The report, issued Thursday, is the result of a three-month review led by White House advisor
The administration's review, however, did not focus on data collected for intelligence, but looked at how other government agencies, the private sector and educational institutions use the almost boundless information available about U.S. consumers.
The use of enormous amounts of data and the still-emerging field of analytics are described in the document as increasingly useful in unexpected places. Medicare and Medicaid use analytics to flag potential fraud, and data collected from health monitors can help neonatal units predict which newborns may be vulnerable to infection. The White House noted that Esri, a Redlands technology company, creates maps that can track tornadoes and their potential impact.
The White House identified two major dangers arising with the growth of big data. The speed of technology makes it difficult for consumers to retain "meaningful control" of their information, and the way the data are analyzed presents the potential for discrimination.
In a blog post announcing the findings, Podesta wrote that the report tried to look for ways to "protect our privacy and other values in a world where data collection is increasingly ubiquitous and where analysis is conducted at speeds approaching real time."
The group outlined six policy recommendations, including reviving the push for a consumer privacy bill of rights that would set basic standards enforced by the Federal Trade Commission. The Obama administration first endorsed the Consumer Privacy Bill of Rights in 2012, but the effort has stalled in
The report included other steps that would not require cooperation from Congress. It urged government agencies to extend privacy protections afforded to citizens to non-U.S. citizens "when practicable." It also argued that data collected on students should be used only for educational purposes.
An update to the Electronic Communications Privacy Act is needed, the report said, to ensure online communication has the same legal protections as the old-fashioned kind, a proposal that won praise from privacy advocates who argue that the 1986 law is archaic.
"By recognizing that online and offline communications should be treated the same, the report lays the groundwork for keeping everyone's emails, texts, and photos private and secure," said Christopher Calabrese, legislative counsel with the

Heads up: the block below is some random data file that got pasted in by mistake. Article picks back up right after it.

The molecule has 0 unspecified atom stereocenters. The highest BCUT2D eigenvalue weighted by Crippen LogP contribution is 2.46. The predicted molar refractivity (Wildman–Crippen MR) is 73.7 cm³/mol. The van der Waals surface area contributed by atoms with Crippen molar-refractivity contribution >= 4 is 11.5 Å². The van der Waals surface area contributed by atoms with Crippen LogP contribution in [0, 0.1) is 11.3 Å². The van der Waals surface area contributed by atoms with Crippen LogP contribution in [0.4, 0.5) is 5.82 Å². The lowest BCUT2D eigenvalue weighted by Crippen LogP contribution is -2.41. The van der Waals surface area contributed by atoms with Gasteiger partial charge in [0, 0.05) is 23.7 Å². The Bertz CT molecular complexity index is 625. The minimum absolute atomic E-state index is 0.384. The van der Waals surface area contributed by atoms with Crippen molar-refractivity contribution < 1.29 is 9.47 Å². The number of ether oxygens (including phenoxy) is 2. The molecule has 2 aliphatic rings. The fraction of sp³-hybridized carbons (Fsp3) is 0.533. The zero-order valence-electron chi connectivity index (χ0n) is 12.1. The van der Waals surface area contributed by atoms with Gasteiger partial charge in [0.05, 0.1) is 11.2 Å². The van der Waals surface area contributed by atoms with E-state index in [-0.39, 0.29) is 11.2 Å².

When information is collected in bulk, then sliced and diced to identify demographic and other trends, the potential for discrimination is high, the report warned. The report called on federal agencies to hire more technical experts who can determine when data are being used to discriminate.
"We must prevent new modes of discrimination that some uses of big data may enable, particularly with regard to long-standing civil rights protections in housing, employment and credit," the report said.
The notion that big data can lead to discrimination was among the report's more controversial aspects. Paul Bond, a partner at Reed Smith specializing in privacy, warned against overblowing the dangers of big data and prematurely determining that negative consumer outcomes are the result of discriminatory practices.
He said that big data has actually been used to uncover bias in housing. "Before, you would have to send test couples," he said. "Now, you can just look at the data."
Those data, though, can be misleading, he warned, citing a spate of recent class-action lawsuits claiming brokers and lenders were assigning higher-cost mortgages in minority communities. Bond said that many of those cases floundered after more comprehensive data were presented, which showed that factors other than race were at play, such as differences in mortgage costs between rural and urban areas.
"The plaintiffs' bar constantly confused correlation and causation," he said. "The faster big-data technology develops, the more care will be required to establish the actual root cause of disparate consumer outcomes."